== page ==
At this point, you might be wondering if your laundry practices are good enough. How prevalent are pathogens in veterinary laundry? One study conducted at a veterinary teaching hospital in Canada found that in collected samples, 17.5% tested positive for methicillin-resistant staphylococci (MRS), 3.5% for MRSA and 14.0% for methicillin-resistant Staphylococcus pseudintermedius (MRSP).

Let me tell you about a pilot study conducted with eight other veterinary hospitals. I was asked by the staffing and consulting company Veterinary System Services to help collect data on the hospitals’ laundry processes and the pathogens found. Veterinary System Services paid for the analyses done at the Colorado State University diagnostic laboratory and for a student to go to each clinic and record the average time needed to complete a load of laundry. Additionally, the student asked veterinary staffs for their thoughts about laundry.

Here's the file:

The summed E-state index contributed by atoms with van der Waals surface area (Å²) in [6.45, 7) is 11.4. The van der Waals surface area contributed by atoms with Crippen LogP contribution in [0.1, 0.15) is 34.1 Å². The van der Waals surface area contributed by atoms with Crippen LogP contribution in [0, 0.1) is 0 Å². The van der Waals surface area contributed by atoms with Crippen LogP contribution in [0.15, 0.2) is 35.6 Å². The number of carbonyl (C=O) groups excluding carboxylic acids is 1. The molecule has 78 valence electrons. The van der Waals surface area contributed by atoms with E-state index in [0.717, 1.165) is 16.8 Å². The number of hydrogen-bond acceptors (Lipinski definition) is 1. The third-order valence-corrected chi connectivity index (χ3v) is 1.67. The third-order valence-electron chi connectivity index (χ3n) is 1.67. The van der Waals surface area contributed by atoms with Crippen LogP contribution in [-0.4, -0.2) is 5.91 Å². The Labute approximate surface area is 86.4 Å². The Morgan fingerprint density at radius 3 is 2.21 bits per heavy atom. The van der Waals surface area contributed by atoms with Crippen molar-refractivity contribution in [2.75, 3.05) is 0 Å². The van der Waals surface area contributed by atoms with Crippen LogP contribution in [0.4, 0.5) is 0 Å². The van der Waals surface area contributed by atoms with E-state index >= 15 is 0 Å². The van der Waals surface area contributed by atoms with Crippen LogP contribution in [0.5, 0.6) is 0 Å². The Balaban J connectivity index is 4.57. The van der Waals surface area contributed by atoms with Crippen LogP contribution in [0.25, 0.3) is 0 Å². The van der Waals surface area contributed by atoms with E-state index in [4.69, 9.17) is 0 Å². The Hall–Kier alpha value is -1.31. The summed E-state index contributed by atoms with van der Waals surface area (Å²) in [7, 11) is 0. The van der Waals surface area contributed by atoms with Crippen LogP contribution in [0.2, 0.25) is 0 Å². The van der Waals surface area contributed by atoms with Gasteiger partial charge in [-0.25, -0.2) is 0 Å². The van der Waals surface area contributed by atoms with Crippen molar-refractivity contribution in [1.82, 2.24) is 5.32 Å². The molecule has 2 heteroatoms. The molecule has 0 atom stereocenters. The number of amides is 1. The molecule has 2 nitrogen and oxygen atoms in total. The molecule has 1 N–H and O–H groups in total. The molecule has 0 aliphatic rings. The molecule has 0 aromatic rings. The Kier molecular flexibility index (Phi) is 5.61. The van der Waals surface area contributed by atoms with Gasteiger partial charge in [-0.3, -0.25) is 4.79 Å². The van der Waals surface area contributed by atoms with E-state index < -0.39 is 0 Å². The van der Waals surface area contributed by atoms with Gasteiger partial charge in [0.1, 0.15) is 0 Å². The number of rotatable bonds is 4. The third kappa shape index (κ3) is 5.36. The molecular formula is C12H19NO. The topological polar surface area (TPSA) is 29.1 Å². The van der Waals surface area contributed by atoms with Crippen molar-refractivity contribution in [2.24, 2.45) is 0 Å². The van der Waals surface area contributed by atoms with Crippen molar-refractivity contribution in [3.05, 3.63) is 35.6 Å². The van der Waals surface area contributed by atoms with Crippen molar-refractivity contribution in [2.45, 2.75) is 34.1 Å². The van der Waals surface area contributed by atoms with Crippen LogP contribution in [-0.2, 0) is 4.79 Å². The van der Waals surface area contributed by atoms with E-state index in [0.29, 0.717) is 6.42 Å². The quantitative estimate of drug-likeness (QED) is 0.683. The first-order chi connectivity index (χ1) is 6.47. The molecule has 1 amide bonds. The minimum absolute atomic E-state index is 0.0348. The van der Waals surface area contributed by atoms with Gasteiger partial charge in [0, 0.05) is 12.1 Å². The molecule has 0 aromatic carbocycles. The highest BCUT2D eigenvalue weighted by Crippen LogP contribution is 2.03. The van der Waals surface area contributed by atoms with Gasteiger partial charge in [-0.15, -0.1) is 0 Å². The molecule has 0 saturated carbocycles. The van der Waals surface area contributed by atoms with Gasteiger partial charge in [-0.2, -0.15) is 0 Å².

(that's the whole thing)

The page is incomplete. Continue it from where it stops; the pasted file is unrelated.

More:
laundry pathogen testOur pilot study collected six samples and one control from each of the eight veterinary hospitals. While the controls were found to be pathogen-free, the other results — see the table at right — suggested that standard laundry procedures left pathogens behind.

The Real World

In addition to assessing pathogen contamination, we attempted to calculate the burden of laundry duties at the eight participating hospitals. They were operating at full capacity and were often short on help, so laundry was sometimes a low priority. The loads frequently piled up to the point that the laundry simply had to be done. We saw laundry rooms, not just laundry baskets, overflowing.